Atul Chitnis is a name that is synonymous with technological brilliance, especially in India. Since the 1980s, Atul has been seen at the leading edge of India’s tech revolution, correctly pointing in directions that technology would take. Examples of this could be seen in his establishing India’s first online service – a Bulletin Board System (BBS) named CiX – as early as 1989, his highly popular column “COMversations” in the technology magazine PCQuest, his push for adoption and contribution to Linux and Free & Open Source Software, and his continued involvement with startups and the product development industry in India.
In this exclusive interview with YourStory.in, Atul recalls his journey so far, from the start of FOSS.IN to what we can look forward to from him and the Indian tech market in the near future.
What led to the starting up of FOSS.IN?
In the late 90s, the Open Source community became more active in India, and was looking for more avenues to “spread the word”. Our participation in Bangalore IT.COM ’99 was a HUGE success, as was a similar participation at the same event the following year.
In 2000, we decided to go beyond just demonstrating things, and hired a hall near the expo venue, where we proceeded to give talks on various technical and open source related topics. The response was excellent.
In 2001 we participated in another event, Wrox Publishing’s Bang!Linux, which was largely stuffed with famed international speakers, and almost zero Indian presence. We negotiated the use of an unused hall at the venue, and proceeded to hold talks of our own there. We knew that we had caught people’s interest when they left the paid talks to attend our free talks 🙂
Seeing the success of our various outings, we decided that we needed to have our own event, and in late 2001, held the first of our annual events, called Linux Bangalore, which we renamed FOSS.IN in 2005 when we changed the focus from Linux to FOSS, and from Bangalore to India.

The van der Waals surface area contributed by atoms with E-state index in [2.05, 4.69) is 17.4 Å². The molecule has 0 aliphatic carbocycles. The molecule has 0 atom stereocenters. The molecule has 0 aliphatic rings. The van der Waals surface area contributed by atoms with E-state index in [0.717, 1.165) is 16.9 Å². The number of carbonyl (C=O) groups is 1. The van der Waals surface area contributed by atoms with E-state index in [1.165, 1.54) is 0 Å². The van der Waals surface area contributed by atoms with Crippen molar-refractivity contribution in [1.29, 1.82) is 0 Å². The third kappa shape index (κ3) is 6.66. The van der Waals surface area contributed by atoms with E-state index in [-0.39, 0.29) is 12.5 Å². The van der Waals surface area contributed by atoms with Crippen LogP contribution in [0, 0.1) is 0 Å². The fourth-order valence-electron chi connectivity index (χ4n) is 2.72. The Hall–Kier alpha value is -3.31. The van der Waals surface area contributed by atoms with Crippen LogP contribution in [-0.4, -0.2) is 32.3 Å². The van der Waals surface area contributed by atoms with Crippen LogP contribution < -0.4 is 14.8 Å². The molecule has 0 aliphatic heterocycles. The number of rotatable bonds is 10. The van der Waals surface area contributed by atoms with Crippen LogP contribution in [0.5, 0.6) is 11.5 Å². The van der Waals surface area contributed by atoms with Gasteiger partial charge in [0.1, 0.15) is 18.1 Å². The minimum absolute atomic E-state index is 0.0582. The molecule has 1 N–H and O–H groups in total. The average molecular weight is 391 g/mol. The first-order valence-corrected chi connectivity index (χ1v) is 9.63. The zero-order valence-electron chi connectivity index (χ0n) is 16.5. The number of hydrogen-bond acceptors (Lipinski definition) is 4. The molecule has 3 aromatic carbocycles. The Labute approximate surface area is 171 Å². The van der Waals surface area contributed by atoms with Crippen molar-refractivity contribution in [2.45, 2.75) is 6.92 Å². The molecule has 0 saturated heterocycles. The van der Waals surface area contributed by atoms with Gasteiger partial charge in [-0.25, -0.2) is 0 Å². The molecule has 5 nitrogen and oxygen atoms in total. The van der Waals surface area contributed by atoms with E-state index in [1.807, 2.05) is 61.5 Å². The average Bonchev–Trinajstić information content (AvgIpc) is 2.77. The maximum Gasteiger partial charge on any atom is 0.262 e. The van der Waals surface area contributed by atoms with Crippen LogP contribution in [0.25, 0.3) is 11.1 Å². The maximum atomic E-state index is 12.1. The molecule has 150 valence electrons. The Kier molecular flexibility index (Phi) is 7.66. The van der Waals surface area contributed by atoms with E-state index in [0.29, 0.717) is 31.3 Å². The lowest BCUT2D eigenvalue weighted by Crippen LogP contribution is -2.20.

What were some of the highlights of FOSS.IN?
For me, personally, 2003 was a defining moment – that’s when the hardcore kernel hackers started attending the event. The second I saw hardcore Linux kernel hacker Harald “laforge” Welte standing in the event crowd, I knew that this event had managed to gain traction where it mattered the most to us – the hackers and developers.
Having people like Harald Welte, Rasmus Lerdorf, Alan Cox, James Morris, Jon Corbet and other well known names participating and (most important of all) interacting with other participants – that was memorable.
And seeing Indian hackers like Gopal Vijayraghavan, Philip Tellis, Naba Kumar, Suparna Bhattacharya and so many others emerging from relative obscurity? Priceless! 🙂
Changing the format and focus of the event from a generic advocacy theme to “contributors and developers only”, dramatically raising the Signal-to-Noise Ratio (SNR) of the event, and seeing the fantastic response from audiences endorsing our decision – that was both heartwarming and gratifying.
What do you love about it personally? What motivates you to do it?